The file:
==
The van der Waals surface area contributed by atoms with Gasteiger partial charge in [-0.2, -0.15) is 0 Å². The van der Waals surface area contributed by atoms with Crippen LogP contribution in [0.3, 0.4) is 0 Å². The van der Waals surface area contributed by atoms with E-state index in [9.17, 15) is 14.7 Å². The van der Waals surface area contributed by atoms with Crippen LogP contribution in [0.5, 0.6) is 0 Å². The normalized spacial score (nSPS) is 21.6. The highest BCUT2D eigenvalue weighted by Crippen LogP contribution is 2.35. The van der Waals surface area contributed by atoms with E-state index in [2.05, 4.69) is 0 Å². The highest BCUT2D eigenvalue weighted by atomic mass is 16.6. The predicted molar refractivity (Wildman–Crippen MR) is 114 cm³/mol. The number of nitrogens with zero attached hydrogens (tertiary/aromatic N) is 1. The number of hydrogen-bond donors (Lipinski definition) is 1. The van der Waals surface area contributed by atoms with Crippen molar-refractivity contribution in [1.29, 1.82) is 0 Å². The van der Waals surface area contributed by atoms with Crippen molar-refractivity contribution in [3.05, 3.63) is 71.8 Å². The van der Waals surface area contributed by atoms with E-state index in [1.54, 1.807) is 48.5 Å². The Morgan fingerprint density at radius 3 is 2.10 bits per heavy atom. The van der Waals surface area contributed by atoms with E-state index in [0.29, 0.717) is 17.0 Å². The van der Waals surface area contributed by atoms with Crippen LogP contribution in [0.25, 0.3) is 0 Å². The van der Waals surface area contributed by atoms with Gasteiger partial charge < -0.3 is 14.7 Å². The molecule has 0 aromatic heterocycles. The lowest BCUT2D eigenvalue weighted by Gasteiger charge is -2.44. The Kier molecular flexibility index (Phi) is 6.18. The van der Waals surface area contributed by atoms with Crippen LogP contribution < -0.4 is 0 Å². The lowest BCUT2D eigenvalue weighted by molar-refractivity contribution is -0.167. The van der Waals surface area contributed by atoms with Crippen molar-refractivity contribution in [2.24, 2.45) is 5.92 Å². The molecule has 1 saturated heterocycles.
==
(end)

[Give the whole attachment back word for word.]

The van der Waals surface area contributed by atoms with Gasteiger partial charge in [-0.2, -0.15) is 0 Å². The van der Waals surface area contributed by atoms with Crippen LogP contribution in [0.3, 0.4) is 0 Å². The van der Waals surface area contributed by atoms with E-state index in [9.17, 15) is 14.7 Å². The van der Waals surface area contributed by atoms with Crippen LogP contribution in [0.5, 0.6) is 0 Å². The normalized spacial score (nSPS) is 21.6. The highest BCUT2D eigenvalue weighted by Crippen LogP contribution is 2.35. The van der Waals surface area contributed by atoms with E-state index in [2.05, 4.69) is 0 Å². The highest BCUT2D eigenvalue weighted by atomic mass is 16.6. The predicted molar refractivity (Wildman–Crippen MR) is 114 cm³/mol. The number of nitrogens with zero attached hydrogens (tertiary/aromatic N) is 1. The number of hydrogen-bond donors (Lipinski definition) is 1. The van der Waals surface area contributed by atoms with Crippen molar-refractivity contribution in [1.29, 1.82) is 0 Å². The van der Waals surface area contributed by atoms with Crippen molar-refractivity contribution in [3.05, 3.63) is 71.8 Å². The van der Waals surface area contributed by atoms with E-state index in [1.54, 1.807) is 48.5 Å². The Morgan fingerprint density at radius 3 is 2.10 bits per heavy atom. The van der Waals surface area contributed by atoms with E-state index in [0.29, 0.717) is 17.0 Å². The van der Waals surface area contributed by atoms with Crippen LogP contribution in [0.25, 0.3) is 0 Å². The van der Waals surface area contributed by atoms with Gasteiger partial charge < -0.3 is 14.7 Å². The molecule has 0 aromatic heterocycles. The lowest BCUT2D eigenvalue weighted by Gasteiger charge is -2.44. The Kier molecular flexibility index (Phi) is 6.18. The van der Waals surface area contributed by atoms with Crippen LogP contribution < -0.4 is 0 Å². The lowest BCUT2D eigenvalue weighted by molar-refractivity contribution is -0.167. The van der Waals surface area contributed by atoms with Crippen molar-refractivity contribution in [2.24, 2.45) is 5.92 Å². The molecule has 1 saturated heterocycles.